I’ve been hearing it quite a lot over the past several weeks.
The idea has taken on many different forms, the words expressing it have changed, but it boils down to the same thing.
Sometimes, you just have to show up. Take that first step. Start before you’re ready.
Apparently, that’s the key to success. Or at least, an essential aspect.
Because you’re never ready. Not really. There will always be something to learn, something to improve upon.
And so you have to take a leap. To go outside of your comfort zone.
Of course, you don’t actually have to. You can stay within the borders of familiarity and be perfectly happy. Maybe people are.
But if you want to achieve something new, something beyond your current existence, then the consensus seems to be that you must, at some point, push yourself out of the nest to see if you can fly.
I’ve been hearing this idea for several weeks, and every time I hear it, it resonates within me.
I agree that the only way for change to occur is to do something differently. To make it occur.
I agree that it will never feel like the right time.
I agree that it is necessary to show up in spite of that.
And as I have thought about this concept, I have thought about what I, myself, should do. What I want and the steps I should take to achieve it.
I have made plans, great plans, with immediate action at the forefront of my mind.
And as of yet I have failed to carry through with any of them.
There are a myriad of reasons for this.
The medical: My health has been particularly irritating over the past several weeks. I have barely left my apartment, barely managed to feed myself regularly, never mind embarking on new adventures. I am also somewhat in limbo with possible medication changes looming over me, tests, appointments, and buckets full of uncertainty.
The vain: I have been steadily losing weight over the past year and have almost reached the end of my journey. It seems to make much more sense to wait until I have arrived at a weight I am comfortable with before showcasing myself to the public.
The perfectionist: I have been struggling with where exactly to begin. I have so many ideas, but they all seem connected to each other, all reliant upon each other, and it’s overwhelming.
I could go on. There are countless explanations for my lack of action.
But the thing is, they all amount to the same thing.
They all centre upon the notion that now isn’t the ‘right’ time. My energy is too low. It’s too much for me to take on. I will be more capable and confident in the future. Once I’m feeling a bit better, once things aren’t so busy, once I feel more secure in my plans – then I will start.
I am waiting, because I don’t feel ready.
And all the while I have been nodding along to that expression of ‘starting before you’re ready,’ fully and wilfully ignorant of my hypocrisy.
So now, at midnight as I write this post, I am taking a step. I do not know if it is the right time or the best time. I do not know if I am ready.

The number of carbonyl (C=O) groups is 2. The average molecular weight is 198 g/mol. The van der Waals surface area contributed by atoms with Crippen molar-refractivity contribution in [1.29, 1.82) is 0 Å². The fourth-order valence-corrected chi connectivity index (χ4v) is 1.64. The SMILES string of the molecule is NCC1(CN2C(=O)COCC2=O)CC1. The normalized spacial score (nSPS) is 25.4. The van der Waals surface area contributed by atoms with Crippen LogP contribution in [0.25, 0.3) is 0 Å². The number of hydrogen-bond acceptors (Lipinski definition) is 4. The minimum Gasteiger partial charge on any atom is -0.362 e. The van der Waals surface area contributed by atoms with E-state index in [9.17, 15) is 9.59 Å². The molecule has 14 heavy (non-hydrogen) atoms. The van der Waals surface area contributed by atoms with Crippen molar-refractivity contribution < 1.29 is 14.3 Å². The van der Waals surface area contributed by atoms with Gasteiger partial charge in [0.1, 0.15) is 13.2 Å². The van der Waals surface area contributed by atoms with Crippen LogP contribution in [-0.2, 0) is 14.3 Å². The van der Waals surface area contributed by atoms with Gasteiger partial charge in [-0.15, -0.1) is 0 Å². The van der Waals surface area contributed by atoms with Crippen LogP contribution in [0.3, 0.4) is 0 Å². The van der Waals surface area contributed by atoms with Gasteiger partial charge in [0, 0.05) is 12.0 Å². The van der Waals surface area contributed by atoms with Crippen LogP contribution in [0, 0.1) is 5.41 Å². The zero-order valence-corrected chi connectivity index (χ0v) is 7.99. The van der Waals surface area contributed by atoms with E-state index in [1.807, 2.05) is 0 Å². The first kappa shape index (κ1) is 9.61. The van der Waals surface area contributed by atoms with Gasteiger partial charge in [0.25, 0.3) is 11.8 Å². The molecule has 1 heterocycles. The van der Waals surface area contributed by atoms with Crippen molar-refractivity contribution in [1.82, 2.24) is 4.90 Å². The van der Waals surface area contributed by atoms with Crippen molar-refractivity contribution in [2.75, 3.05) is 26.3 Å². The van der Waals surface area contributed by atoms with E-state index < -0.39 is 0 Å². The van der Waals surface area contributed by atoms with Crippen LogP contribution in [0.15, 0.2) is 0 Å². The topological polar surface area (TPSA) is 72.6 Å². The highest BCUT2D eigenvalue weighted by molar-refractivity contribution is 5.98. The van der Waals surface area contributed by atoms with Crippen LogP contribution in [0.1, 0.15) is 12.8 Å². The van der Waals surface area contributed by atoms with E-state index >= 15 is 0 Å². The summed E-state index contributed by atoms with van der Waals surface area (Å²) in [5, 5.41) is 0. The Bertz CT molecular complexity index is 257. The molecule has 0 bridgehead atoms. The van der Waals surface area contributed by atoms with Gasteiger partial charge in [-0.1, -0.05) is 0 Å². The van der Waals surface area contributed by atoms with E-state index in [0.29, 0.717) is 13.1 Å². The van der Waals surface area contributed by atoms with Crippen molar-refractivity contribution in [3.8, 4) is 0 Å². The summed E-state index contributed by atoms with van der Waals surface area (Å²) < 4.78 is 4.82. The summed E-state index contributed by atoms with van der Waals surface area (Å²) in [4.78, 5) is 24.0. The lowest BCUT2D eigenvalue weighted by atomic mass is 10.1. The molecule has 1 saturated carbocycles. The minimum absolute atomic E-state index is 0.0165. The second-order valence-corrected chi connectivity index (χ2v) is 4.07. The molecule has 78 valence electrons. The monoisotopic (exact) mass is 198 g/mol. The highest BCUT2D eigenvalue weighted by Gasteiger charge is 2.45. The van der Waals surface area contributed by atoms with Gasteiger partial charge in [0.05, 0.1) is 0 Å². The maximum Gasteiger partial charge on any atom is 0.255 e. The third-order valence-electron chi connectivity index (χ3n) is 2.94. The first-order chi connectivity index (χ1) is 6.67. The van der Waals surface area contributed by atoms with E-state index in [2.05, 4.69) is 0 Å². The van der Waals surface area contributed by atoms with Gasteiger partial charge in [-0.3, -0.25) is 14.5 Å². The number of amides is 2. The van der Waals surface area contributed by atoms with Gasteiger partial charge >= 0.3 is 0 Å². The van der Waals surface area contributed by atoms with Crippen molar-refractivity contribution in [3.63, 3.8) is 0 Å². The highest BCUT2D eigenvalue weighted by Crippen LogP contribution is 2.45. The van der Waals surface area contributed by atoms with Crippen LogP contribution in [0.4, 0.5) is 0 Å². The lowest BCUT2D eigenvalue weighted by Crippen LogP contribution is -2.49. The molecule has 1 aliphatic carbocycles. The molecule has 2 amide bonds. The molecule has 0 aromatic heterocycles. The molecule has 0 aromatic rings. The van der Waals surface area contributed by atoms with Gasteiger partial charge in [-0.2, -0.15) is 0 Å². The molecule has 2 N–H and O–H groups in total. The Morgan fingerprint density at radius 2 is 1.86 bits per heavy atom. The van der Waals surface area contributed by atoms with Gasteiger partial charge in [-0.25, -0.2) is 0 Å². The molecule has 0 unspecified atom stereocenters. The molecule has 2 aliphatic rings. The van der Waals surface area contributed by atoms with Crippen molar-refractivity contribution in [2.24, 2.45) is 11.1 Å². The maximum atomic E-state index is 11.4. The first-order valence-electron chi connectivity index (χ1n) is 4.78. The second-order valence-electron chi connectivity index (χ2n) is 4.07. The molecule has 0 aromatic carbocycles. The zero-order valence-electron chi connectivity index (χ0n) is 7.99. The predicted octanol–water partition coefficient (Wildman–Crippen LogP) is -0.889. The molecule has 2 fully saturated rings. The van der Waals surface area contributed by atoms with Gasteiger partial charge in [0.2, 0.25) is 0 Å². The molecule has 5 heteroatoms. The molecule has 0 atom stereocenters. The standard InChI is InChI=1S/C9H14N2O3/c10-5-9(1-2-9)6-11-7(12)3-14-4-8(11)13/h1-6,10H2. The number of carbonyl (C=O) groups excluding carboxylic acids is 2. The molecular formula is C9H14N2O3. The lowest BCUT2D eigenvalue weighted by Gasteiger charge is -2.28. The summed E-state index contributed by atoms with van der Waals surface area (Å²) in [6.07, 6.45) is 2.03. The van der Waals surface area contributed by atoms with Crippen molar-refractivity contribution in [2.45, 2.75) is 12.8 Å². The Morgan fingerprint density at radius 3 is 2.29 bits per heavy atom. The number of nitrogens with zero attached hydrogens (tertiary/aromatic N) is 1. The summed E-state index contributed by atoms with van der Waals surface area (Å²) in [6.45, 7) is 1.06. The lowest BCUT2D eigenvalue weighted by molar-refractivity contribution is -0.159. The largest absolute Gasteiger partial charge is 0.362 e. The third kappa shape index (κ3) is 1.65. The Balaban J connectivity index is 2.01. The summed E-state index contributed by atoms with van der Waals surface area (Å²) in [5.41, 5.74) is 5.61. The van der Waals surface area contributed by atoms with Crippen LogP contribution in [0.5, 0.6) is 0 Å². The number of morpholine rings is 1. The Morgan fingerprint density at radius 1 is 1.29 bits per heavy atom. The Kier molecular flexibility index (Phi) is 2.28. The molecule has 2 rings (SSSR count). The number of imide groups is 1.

But I’m going for it anyways.
I have a dream. I dream of reaching people, many people, with messages of openness and accessibility.
I dream of expanding my writing.
I dream of speaking in public about adjusting to the salt in your life, about my experience with chronic illness and disability, and about social perception and its significance.
I dream of creating art and music that explores those issues.
I dream of learning about other people, their stories, and sharing those things that we usually keep silent.
And that’s where I’m going to begin.
I am creating a new feature on this blog. A feature that will share snippets of strangers, and give the opportunity to think about ourselves in new ways. It’s called ‘Body Quirks,’ and it will address our thoughts about our bodies – the uniqueness and universality of them.
All too often, we think of health as a switch. Either a person is healthy, or they are not.
As a result, it becomes all too easy to see someone who is categorized as ‘unhealthy’ to be different. To be other.
Not only is that vastly unhelpful to all parties, causing feelings of isolation and discomfort, but it also happens to be untrue.
Our bodies exist on a spectrum that is constantly shifting. We have all, and will all, experience many segments of the turning wheel of health throughout our lifetime.
Whether we are home sick with the flu, we’ve just run a marathon, our eyesight is failing, we’ve given birth, or we’ve been diagnosed with a medical condition – we all have bodies.
Sometimes, those bodies don’t work properly. Sometimes, they are incredible. Sometimes, they’re amusing.
But we all have them. And we may as well talk about them.
Because something so universal should not be stigmatized. And something so personal should not be shameful.
For this feature I have created a survey. I would be eternally appreciative if you would fill it out, and pass it along as far and wide as possible.
The survey is entirely anonymous. I will have no idea who the responses come from. They could be anyone’s words.
And I think that’s kind of beautiful. Because whatever thoughts emerge through this feature will not be the thoughts of a young adult female living with chronic illness. Nor will they be the thoughts of a school age boy, a working woman in her 50s, or an elderly, housebound, man.
They will be our thoughts, collectively.
And I can’t wait to hear them and share them with you.
But then again, that’s the best part. I don’t have to.
Because I’m done waiting. I’m starting now. I’m showing up, and taking a leap.
I hope you join me for the ride.